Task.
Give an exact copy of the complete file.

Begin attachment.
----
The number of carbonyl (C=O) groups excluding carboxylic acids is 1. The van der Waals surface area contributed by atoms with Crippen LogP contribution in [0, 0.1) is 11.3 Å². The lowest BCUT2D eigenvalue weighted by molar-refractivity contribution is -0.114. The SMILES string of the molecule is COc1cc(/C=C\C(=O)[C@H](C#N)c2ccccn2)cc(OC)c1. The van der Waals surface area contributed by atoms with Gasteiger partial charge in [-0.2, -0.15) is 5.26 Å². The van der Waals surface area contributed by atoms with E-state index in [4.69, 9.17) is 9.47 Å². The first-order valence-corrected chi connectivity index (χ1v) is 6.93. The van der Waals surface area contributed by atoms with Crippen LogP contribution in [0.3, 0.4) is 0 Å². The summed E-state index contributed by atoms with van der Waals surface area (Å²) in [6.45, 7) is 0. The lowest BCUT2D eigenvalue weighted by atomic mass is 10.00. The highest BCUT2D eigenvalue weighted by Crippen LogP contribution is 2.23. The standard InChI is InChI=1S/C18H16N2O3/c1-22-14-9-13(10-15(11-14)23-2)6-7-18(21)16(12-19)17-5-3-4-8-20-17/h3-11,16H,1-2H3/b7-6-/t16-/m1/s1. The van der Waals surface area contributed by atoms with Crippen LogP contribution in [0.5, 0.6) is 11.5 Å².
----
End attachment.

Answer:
The number of carbonyl (C=O) groups excluding carboxylic acids is 1. The van der Waals surface area contributed by atoms with Crippen LogP contribution in [0, 0.1) is 11.3 Å². The lowest BCUT2D eigenvalue weighted by molar-refractivity contribution is -0.114. The SMILES string of the molecule is COc1cc(/C=C\C(=O)[C@H](C#N)c2ccccn2)cc(OC)c1. The van der Waals surface area contributed by atoms with Gasteiger partial charge in [-0.2, -0.15) is 5.26 Å². The van der Waals surface area contributed by atoms with E-state index in [4.69, 9.17) is 9.47 Å². The first-order valence-corrected chi connectivity index (χ1v) is 6.93. The van der Waals surface area contributed by atoms with Crippen LogP contribution in [0.3, 0.4) is 0 Å². The summed E-state index contributed by atoms with van der Waals surface area (Å²) in [6.45, 7) is 0. The lowest BCUT2D eigenvalue weighted by atomic mass is 10.00. The highest BCUT2D eigenvalue weighted by Crippen LogP contribution is 2.23. The standard InChI is InChI=1S/C18H16N2O3/c1-22-14-9-13(10-15(11-14)23-2)6-7-18(21)16(12-19)17-5-3-4-8-20-17/h3-11,16H,1-2H3/b7-6-/t16-/m1/s1. The van der Waals surface area contributed by atoms with Crippen LogP contribution in [0.5, 0.6) is 11.5 Å².